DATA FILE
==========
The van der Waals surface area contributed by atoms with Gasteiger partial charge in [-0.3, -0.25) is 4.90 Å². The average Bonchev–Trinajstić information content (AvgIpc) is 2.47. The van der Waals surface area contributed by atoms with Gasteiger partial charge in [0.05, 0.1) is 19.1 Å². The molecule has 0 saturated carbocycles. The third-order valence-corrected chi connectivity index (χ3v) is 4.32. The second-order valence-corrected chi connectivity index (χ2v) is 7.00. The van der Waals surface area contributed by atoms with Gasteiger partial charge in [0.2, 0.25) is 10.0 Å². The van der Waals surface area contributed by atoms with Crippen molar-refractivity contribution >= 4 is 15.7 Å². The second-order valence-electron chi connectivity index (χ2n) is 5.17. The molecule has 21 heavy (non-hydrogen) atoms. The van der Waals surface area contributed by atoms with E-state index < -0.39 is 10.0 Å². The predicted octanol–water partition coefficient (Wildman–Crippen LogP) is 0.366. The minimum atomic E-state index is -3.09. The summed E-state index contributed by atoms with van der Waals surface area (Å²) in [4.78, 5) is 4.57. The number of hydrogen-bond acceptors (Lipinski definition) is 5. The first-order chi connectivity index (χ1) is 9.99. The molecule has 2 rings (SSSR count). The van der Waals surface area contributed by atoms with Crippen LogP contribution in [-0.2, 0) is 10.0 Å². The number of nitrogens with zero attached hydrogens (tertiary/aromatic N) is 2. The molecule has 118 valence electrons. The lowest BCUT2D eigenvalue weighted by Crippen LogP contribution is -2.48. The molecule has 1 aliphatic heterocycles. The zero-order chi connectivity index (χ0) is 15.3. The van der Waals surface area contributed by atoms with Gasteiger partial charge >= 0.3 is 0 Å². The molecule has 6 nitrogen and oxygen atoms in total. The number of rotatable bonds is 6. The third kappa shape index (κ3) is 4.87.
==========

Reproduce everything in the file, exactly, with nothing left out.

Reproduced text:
The van der Waals surface area contributed by atoms with Gasteiger partial charge in [-0.3, -0.25) is 4.90 Å². The average Bonchev–Trinajstić information content (AvgIpc) is 2.47. The van der Waals surface area contributed by atoms with Gasteiger partial charge in [0.05, 0.1) is 19.1 Å². The molecule has 0 saturated carbocycles. The third-order valence-corrected chi connectivity index (χ3v) is 4.32. The second-order valence-corrected chi connectivity index (χ2v) is 7.00. The van der Waals surface area contributed by atoms with Gasteiger partial charge in [0.2, 0.25) is 10.0 Å². The van der Waals surface area contributed by atoms with Crippen molar-refractivity contribution >= 4 is 15.7 Å². The second-order valence-electron chi connectivity index (χ2n) is 5.17. The molecule has 21 heavy (non-hydrogen) atoms. The van der Waals surface area contributed by atoms with E-state index < -0.39 is 10.0 Å². The predicted octanol–water partition coefficient (Wildman–Crippen LogP) is 0.366. The minimum atomic E-state index is -3.09. The summed E-state index contributed by atoms with van der Waals surface area (Å²) in [4.78, 5) is 4.57. The number of hydrogen-bond acceptors (Lipinski definition) is 5. The first-order chi connectivity index (χ1) is 9.99. The molecule has 2 rings (SSSR count). The van der Waals surface area contributed by atoms with Crippen LogP contribution in [-0.2, 0) is 10.0 Å². The number of nitrogens with zero attached hydrogens (tertiary/aromatic N) is 2. The molecule has 118 valence electrons. The lowest BCUT2D eigenvalue weighted by Crippen LogP contribution is -2.48. The molecule has 1 aliphatic heterocycles. The zero-order chi connectivity index (χ0) is 15.3. The van der Waals surface area contributed by atoms with Gasteiger partial charge >= 0.3 is 0 Å². The molecule has 6 nitrogen and oxygen atoms in total. The number of rotatable bonds is 6. The third kappa shape index (κ3) is 4.87.